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Physical Environment and Crime

NCJ Number
Date Published
May 1996
35 pages
Publication Series
Crime prevention through environmental design (CPTED) is discussed with respect to the assumptions surrounding research in this area; empirical research findings; and the policy implications of four major sets of physical features emphasized in the research literature.
CPTED focuses on the settings in which crimes occur and on techniques for reducing vulnerability in these settings. It assumes a rational offender perspective. Major studies have linked physical features of neighborhoods and street blocks with crime, fear of crime, and related outcomes. The literature emphasizes four types of physical features: (1) housing design or block layout, (2) land use and circulation patterns, (3) resident-generated territorial features, and (4) physical deterioration. Some of the studies make it difficult to separate the relative crime-preventive or fear- reducing effects of redesign from the beneficial effects of ongoing local social dynamics or the organizational development surrounding the redesign effort. Thus, the relevance of the physical environment appears contingent on a range of nonphysical factors and the type of crime or crime-related outcome in question. Further research should integrate different theoretical perspectives and consider such issues as the sequence of relationships between physical change, crime events, fear of crime, and perceptions of place vulnerability. Figures, photographs, footnotes, and 71 references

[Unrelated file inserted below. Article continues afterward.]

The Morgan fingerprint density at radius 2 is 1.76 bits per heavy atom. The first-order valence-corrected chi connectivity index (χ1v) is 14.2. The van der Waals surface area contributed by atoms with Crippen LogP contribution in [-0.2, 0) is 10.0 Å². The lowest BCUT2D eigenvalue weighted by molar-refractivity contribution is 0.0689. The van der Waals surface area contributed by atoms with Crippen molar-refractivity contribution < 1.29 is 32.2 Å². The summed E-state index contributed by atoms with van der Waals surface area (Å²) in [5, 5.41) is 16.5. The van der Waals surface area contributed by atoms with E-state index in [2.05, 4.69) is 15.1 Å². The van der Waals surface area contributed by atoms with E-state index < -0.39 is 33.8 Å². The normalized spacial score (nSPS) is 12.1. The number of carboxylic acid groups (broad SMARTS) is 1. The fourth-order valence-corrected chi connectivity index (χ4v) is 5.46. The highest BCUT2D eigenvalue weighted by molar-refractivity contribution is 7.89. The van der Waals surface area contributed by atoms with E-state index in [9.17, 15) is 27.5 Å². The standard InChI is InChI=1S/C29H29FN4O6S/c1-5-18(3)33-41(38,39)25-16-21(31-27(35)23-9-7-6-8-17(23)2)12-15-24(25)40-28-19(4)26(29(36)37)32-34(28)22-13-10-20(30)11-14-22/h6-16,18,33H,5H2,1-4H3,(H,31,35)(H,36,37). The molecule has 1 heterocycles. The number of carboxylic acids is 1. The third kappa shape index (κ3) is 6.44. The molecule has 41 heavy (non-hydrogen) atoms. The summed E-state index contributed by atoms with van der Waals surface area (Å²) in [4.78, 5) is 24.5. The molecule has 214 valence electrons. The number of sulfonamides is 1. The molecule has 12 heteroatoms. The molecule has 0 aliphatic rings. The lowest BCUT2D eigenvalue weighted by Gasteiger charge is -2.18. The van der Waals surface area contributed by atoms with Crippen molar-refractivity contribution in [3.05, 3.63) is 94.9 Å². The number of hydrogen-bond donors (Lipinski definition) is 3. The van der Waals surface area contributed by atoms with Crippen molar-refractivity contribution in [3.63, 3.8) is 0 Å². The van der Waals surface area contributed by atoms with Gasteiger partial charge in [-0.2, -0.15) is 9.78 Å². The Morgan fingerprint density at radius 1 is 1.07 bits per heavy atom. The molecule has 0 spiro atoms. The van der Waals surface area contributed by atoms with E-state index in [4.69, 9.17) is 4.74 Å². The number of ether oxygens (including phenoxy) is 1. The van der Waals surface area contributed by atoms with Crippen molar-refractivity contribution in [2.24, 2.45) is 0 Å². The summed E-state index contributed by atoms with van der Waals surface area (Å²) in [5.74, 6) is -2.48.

Date Published: May 1, 1996